Also, “Partnering with Marketing has allowed us to support and maintain a consistent, globally relevant employer brand identity at an affordable rate with rapid turnaround times. It’s allowed us to move more quickly and innovate.“

“We have an employer brand that is rooted in our employer value proposition, is authentic and true to the employee experience, and aligned with our company look and feel.“

“What resulted was even better than we could have imagined – a collaborative partnership where both teams benefit from content and insight when it comes to marketing and recruiting best practices.”

In her Coachify interview, Newbill described this marketing and recruiting marriage, “Our team is all tasked with candidate attraction (messaging including digital and, print as well as technologies used) engagement (social media and employee advocacy in partnership with our marketing team) and analyzing and improving the overall candidate experience.”

And went on to talk about how Dell uses their varied social media platforms.

“Facebook and Twitter continue to have very inexpensive promotional solutions and we absolutely see hires through those platforms. Other social platforms are still important but play more of an influencing/branding role than direct hires. We don’t see people, for example, going to a job directly from Pinterest. However, we just hired someone onto our global social media team who specifically mentioned our Pinterest page and our Careers channel specifically. The mention was all praise and how it created more positive sentiment of Dell in their mind. This is a win even if we didn’t hire the person ‘from’ Pinterest.”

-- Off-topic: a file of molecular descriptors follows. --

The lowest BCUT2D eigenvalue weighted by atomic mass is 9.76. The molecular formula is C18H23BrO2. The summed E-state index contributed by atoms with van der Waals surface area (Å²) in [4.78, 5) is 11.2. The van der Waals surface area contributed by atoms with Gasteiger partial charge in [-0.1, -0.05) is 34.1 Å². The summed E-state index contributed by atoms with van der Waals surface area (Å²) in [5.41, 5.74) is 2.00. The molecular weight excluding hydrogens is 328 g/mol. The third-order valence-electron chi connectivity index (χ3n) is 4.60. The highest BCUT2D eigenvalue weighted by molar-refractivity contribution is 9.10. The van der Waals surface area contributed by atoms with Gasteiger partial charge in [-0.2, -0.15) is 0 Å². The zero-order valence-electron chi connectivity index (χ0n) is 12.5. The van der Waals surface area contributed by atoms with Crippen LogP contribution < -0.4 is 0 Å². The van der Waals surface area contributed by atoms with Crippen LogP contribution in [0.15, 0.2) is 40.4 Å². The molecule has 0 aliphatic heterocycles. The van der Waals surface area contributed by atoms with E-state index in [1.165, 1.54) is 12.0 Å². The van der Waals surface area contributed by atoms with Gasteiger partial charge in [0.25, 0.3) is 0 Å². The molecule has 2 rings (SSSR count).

Dell also has a unique social media training technique to encourage employees to share their stories.

Coachify asked, “Dell trains their employees to become “Dell Certified Social Media and Community Professionals.” So far around 10,000 employees were trained to augment their jobs via social media. What are the biggest successes of SMaC U program and what things you would do differently, if you could turn back time?”

And Newbill replied,We have actually trained to date over 16,000 employees! We also train our summer interns as part of their development and introduction to Dell.“